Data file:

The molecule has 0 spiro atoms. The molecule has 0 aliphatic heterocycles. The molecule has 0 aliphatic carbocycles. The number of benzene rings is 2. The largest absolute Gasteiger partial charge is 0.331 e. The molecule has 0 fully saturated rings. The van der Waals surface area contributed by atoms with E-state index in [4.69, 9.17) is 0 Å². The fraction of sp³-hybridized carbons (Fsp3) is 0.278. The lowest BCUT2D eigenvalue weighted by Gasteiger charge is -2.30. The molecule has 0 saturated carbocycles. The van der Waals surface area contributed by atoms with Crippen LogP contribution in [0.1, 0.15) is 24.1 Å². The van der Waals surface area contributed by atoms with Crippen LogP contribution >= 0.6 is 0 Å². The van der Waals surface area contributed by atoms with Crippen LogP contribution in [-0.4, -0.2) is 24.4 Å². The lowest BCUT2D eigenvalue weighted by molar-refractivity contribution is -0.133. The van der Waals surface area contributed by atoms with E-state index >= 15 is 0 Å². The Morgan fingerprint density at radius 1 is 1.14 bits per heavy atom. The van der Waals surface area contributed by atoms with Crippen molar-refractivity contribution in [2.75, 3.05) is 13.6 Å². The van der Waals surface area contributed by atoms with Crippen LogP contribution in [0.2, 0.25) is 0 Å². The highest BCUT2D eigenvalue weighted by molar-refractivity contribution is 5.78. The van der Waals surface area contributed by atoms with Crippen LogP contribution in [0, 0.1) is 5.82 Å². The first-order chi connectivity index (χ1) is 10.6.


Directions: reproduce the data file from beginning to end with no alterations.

The molecule has 0 spiro atoms. The molecule has 0 aliphatic heterocycles. The molecule has 0 aliphatic carbocycles. The number of benzene rings is 2. The largest absolute Gasteiger partial charge is 0.331 e. The molecule has 0 fully saturated rings. The van der Waals surface area contributed by atoms with E-state index in [4.69, 9.17) is 0 Å². The fraction of sp³-hybridized carbons (Fsp3) is 0.278. The lowest BCUT2D eigenvalue weighted by Gasteiger charge is -2.30. The molecule has 0 saturated carbocycles. The van der Waals surface area contributed by atoms with Crippen LogP contribution in [0.1, 0.15) is 24.1 Å². The van der Waals surface area contributed by atoms with Crippen LogP contribution >= 0.6 is 0 Å². The van der Waals surface area contributed by atoms with Crippen LogP contribution in [-0.4, -0.2) is 24.4 Å². The lowest BCUT2D eigenvalue weighted by molar-refractivity contribution is -0.133. The van der Waals surface area contributed by atoms with E-state index >= 15 is 0 Å². The Morgan fingerprint density at radius 1 is 1.14 bits per heavy atom. The van der Waals surface area contributed by atoms with Crippen molar-refractivity contribution in [2.75, 3.05) is 13.6 Å². The van der Waals surface area contributed by atoms with Crippen LogP contribution in [0.2, 0.25) is 0 Å². The highest BCUT2D eigenvalue weighted by molar-refractivity contribution is 5.78. The van der Waals surface area contributed by atoms with Crippen LogP contribution in [0, 0.1) is 5.82 Å². The first-order chi connectivity index (χ1) is 10.6.